1. Some primers are fortified with metallic solids, such as powdered magnesium or aluminum metal that produce a shower of white-hot particles to aid propellant ignition. But all of them consist of a high-explosive base material mixed with stabilizers, solvents, frictioning materials, binding agents and other chemical compounds. Most modern, non-corrosive primers are based on compounds containing either normal or basic lead styphnate. Basic lead styphnate is used only on a limited basis, because most ammunition manufacturers (including military arsenals) use normal lead styphnate. Lead-free primers are based on diazol compounds and contain no heavy metals.
2. The exact chemistry and amount of priming composition in primers varies according to the manufacturer and the specific application. Because of these variations, different brands of primers may produce different levels of velocity and/or accuracy with a given powder charge, bullet and firearm. For example, magnum primers may have more priming composition than standard primers, in order to ignite large charges of slow-burning propellants. For this reason, if you're reloading, always use the exact primer specified in the reloading data!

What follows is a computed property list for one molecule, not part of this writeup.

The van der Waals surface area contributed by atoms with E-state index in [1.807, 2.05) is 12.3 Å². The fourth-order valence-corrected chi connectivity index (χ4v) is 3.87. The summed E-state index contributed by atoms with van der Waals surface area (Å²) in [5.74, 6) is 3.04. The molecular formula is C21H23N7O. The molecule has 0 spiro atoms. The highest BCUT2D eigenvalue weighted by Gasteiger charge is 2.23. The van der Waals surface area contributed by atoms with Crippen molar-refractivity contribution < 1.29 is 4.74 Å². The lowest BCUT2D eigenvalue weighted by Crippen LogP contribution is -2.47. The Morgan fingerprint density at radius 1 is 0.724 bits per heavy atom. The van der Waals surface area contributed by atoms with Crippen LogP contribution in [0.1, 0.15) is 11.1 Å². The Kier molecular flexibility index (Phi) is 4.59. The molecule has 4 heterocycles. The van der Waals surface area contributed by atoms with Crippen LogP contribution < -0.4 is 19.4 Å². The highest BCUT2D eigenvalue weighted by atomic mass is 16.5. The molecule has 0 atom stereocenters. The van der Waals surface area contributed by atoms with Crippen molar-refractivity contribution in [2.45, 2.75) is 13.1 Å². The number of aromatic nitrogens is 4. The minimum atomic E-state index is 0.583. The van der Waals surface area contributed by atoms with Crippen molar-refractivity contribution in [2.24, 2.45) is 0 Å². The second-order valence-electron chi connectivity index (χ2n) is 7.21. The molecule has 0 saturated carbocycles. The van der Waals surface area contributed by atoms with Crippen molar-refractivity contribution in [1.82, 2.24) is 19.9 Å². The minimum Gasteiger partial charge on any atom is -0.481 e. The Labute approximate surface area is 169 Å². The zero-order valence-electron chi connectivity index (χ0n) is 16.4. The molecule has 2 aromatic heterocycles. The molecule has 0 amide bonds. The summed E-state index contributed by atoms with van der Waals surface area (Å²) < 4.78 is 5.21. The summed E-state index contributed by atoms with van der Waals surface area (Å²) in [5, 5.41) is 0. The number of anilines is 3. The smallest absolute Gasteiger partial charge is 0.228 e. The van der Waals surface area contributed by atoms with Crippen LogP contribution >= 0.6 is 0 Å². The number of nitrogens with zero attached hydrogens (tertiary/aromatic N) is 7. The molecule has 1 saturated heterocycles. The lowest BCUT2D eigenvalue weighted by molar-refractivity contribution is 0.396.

3. "Brisance" is a term often mistakenly used as a synonym for primer potency (or mistakenly identified by spellcheck programs as not being a real word). Not only is it a real word, brisance actually refers to the shattering effect of the sudden release of energy in an explosion. However, propellant powders are designed to burn with their powder granules intact, not shattered by the ignition of the primer. For igniting propellants, high brisance is an undesirable primer property. For this reason, very small quantities (a maximum of 45 milligrams) of priming compounds are normally used for ignition purposes.